Why Go To a Dentist for Sleep Apnea
Sleep apnea is a serious sleep disorder that affects 22 million Americans. Eighty percent of the patients with sleep apnea have moderate to severe obstructive sleep apnea that stops them from getting a good night’s sleep and leaves them completely exhausted during the day.
There are three types of sleep apnea. Obstructive sleep apnea is the most common type of sleep apnea and occurs when the muscles at the back of the throat relax during sleep and block the air passages. This results in disrupted breathing, gasping, and snoring. The act of involuntary breathing is affected, and the patient’s breathing starts and stops multiple times during the night. Because the muscles that are involved in the respiratory process have to work extra hard during the night to maintain the oxygen flow to the lungs and other parts of the body, patients feel extremely worn out and fatigued during the day.
The second most common type of sleep apnea is central sleep apnea. This occurs when there is a delay in the messages that the brain sends to the muscles that are involved in involuntary breathing. As a result, the breathing process gets disrupted.
The third, and rarest type, of sleep apnea is complex or mixed sleep apnea syndrome. This occurs when the patient suffers from both obstructive sleep apnea as well central sleep apnea.
Studies have shown that men are two to three times more likely to be affected by sleep apnea as compared to women because of the differences in pathology.
Common Symptoms of Sleep Apnea
|Snoring during the night
|Gasping for breath while sleeping
|Jerky limb movements while sleeping
|Fatigue during the day
|Inability to concentrate and irritability during the day
Even though the symptoms of sleep apnea are quite easy to spot, diagnosing the sleep disorder can take years, especially if the patient sleeps alone and is unaware of what goes on while they’re asleep. Most often, patients only discover that they have sleep apnea when their partner or roommate informs them about their behavior during the night.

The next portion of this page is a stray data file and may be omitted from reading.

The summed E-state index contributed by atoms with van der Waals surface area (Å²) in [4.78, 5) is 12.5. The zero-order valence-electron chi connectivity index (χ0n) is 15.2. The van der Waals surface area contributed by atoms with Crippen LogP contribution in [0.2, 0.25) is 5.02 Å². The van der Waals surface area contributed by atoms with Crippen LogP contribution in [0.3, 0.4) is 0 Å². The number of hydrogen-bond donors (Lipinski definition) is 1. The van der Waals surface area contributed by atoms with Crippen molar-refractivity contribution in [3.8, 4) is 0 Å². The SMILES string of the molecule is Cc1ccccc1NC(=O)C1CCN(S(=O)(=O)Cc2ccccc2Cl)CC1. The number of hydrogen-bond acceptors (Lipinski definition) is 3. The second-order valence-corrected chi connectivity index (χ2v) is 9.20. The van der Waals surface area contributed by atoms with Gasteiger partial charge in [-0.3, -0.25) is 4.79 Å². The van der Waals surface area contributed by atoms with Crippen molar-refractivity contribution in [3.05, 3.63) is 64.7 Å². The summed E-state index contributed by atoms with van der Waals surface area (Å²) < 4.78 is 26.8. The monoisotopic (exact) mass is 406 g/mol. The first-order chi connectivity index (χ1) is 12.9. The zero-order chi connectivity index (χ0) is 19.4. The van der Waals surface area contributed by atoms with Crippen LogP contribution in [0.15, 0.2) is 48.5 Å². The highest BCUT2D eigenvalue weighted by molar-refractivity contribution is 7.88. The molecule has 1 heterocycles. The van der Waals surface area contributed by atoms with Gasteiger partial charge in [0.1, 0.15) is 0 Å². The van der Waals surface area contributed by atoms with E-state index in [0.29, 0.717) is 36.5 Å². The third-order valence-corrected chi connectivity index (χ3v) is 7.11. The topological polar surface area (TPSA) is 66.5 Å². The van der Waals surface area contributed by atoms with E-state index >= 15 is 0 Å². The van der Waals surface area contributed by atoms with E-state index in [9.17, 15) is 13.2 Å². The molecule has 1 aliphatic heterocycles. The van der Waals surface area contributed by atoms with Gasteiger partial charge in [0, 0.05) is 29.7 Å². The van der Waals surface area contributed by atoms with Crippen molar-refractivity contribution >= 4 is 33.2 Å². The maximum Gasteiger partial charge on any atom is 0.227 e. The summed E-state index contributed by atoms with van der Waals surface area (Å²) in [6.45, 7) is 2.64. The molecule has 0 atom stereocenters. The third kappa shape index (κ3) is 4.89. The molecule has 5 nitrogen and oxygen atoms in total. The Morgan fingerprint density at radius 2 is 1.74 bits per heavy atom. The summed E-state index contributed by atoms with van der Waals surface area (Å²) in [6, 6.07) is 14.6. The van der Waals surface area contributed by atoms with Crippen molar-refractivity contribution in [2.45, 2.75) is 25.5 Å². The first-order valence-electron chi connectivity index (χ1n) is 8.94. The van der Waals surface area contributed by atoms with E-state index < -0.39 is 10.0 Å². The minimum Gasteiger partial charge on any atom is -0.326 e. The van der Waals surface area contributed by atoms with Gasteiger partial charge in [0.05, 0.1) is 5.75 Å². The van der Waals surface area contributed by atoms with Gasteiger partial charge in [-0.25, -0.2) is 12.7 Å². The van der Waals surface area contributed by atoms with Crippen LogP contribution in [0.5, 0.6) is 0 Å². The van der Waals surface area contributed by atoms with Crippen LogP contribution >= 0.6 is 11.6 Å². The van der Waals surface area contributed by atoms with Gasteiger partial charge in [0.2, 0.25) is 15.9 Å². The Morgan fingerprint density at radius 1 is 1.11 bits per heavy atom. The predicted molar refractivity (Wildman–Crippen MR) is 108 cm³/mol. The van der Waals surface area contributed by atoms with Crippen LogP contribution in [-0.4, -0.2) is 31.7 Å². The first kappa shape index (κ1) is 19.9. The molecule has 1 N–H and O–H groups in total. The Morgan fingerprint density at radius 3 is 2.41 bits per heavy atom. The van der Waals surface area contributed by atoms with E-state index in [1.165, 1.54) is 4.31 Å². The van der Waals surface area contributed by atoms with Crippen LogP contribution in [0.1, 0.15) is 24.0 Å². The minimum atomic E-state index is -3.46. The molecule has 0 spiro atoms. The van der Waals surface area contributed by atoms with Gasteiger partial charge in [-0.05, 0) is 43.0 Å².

A sleep doctor will be able to diagnose sleep apnea with the help of a device that monitors the patient’s breathing rate, heartbeat, oxygen levels in the blood, brain activity, eye movement, and limb movement while sleeping. Depending on the severity of the sleep apnea and its type, the doctor will refer you to a specialized doctor for seeking treatment for your sleep apnea.
Why Go To A Dentist for Sleep Apnea?
You will be asked to see a dentist if you have been diagnosed with mild to moderate sleep apnea. Your dentist can help you find the correct dental device to treat your sleep apnea. Dental devices or oral appliances like mouthguards, mandibular advancement devices (MAD), and tongue retainers can be used to keep the air passages open as the person sleeps during the night.
The dentist will thoroughly examine the patient’s oral cavities and make an assessment of his or her needs. If it is the excessive tongue tissues that are blocking the airways, then the dentist will recommend using tongue retainers. But if it is the relaxation of throat muscles at the back of the mouth that is causing the problem, then you will be advised to use a mandibular advancement device to temporarily move the jaw and tongue forward and open the air passages at the back.
In case your obstructive sleep apnea remains uncured with the continued use of these oral appliances and becomes severe, your dentist will further recommend you to an oral surgeon who may suggest surgeries like jaw repositioning or tissue removal to treat your sleep apnea. For more information, visit our sleep apnea FAQ page.
If you are a patient of sleep apnea and are looking for the perfect oral appliance to treat it, then visit us at Smiles of Tulsa today. Give us a call at (918) 891-3059 to book your appointment.